Restaurateurs say new 11pm closing time is ‘a body blow’ to sector

Association wants a clear explanation of the rationale behind the decision

The Restaurants Association of Ireland, described the curfew decision as bizarre and out of the blue.  Photograph: iStock

The Restaurants Association of Ireland, described the curfew decision as bizarre and out of the blue. Photograph: iStock

 

The new 11pm closing time imposed on restaurants will make thousands of businesses unviable and place tens of thousands of jobs at risk, the Restaurants Association of Ireland has warned.

Under new Covid-19 regulations to come into effect on Monday restaurants and pubs which serve food will have to close at 11pm, the Taoiseach Micheál Martin and Tánaiste Leo Varadkar confirmed on Tuesday.

The Tánaiste clarified that “customers should be off the premises by 11pm” a deadline which effectively means last orders for food in restaurants and bars will be by 9.30pm at the latest, with no lingering over a bottle of wine, given the current time restriction of 90 minutes for customers.

Following Tuesday night’s announcements by the Government, the Restaurants Association of Ireland has said it is seeking “ an immediate and urgent” meeting with Mr Martin.

The association said the decision to close restaurants and pubs by 11pm will make the current difficult situation impossible for many restaurants and gastro pubs, placing tens of thousands of jobs at risk.

It wanted a clear explanation of the rationale behind the decision, for which it said its members had no prior consultation or warning.

With the new curfew, the Government has cut 90minutes - 150minutes of trading time for restaurants who normally close at between midnight and 1am, the association said,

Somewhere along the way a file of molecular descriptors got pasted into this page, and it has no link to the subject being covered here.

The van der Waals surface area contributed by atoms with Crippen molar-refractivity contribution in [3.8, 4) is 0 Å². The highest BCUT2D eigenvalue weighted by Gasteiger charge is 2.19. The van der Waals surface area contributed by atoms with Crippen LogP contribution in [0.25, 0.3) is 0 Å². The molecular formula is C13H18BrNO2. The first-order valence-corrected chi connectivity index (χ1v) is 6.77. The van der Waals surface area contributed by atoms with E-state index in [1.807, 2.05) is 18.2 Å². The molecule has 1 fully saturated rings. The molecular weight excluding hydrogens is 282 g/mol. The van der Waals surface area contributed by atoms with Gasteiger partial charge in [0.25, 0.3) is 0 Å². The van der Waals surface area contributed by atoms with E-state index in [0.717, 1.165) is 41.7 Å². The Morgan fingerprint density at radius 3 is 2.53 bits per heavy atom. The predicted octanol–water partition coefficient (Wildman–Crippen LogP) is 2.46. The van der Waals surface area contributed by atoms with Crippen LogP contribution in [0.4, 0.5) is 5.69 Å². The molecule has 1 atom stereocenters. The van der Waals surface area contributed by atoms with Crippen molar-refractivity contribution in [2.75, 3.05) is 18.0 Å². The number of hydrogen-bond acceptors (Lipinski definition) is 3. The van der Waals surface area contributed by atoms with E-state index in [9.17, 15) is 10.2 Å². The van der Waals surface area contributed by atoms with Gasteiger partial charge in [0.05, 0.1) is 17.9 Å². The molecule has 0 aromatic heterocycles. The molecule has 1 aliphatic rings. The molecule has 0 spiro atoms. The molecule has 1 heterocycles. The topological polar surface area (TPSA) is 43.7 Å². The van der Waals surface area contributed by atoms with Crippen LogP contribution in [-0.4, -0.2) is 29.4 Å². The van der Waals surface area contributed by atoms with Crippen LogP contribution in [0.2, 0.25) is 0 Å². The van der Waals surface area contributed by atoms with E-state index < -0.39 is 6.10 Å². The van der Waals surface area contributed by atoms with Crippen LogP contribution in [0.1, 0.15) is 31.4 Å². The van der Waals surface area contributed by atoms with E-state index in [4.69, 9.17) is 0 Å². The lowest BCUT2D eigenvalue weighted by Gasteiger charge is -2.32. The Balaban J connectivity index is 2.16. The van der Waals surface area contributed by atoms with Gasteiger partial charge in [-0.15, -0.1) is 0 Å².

Adrian Cummins, chief executive of the Restaurants Association of Ireland, described the decision as bizarre and out of the blue.

He said “this new 11pm curfew is a body blow to the restaurant sector. Restaurants are now one of the safest social outlets in the country and by closing restaurants at 11pm, it will drive people to impromptu house parties. The loss of an hour will be the difference to people making wrong decisions and will affect the economics of viable businesses. This announcement will have a serious impact for staycation businesses in Ireland.”

NPHET recommended a closing time of 10.30pm for the restaurant sector except for take-out and delivery. The Government opted instead to implement a closing time of 11pm.

In its recommendations to the Government, NPHET said that while the vast majority of restaurants and gastropubs had adhered to guidelines, there should be “continued robust inspection and enforcement arrangements and the enhancement of these arrangements where necessary.”

The team said pubs and bars “pose a particular risk to the spread of Covid 19 as alcohol can make people less aware of social distancing and hygiene and respiratory behaviours, loud atmospheres can increase particles emitted and many pubs and bars can be small spaces with poor ventilation.”

Meanwhile the Vintners Federation of Ireland (VFI) which generally represents pubs outside Dublin acknowledged that in rural areas there was some disappointment that the Government’s new plan did not differentiate pubs in areas where the Covid risk was very low.

But a spokesman for the VFI said it would be difficult to see how a two tier system would work, without bus loads of people moving throughout the country to source pubs that were allowed open. He said many publicans were preparing to return stock to suppliers for the third time. Publicans he said had returned stock in March, and again in late July and now would do so again.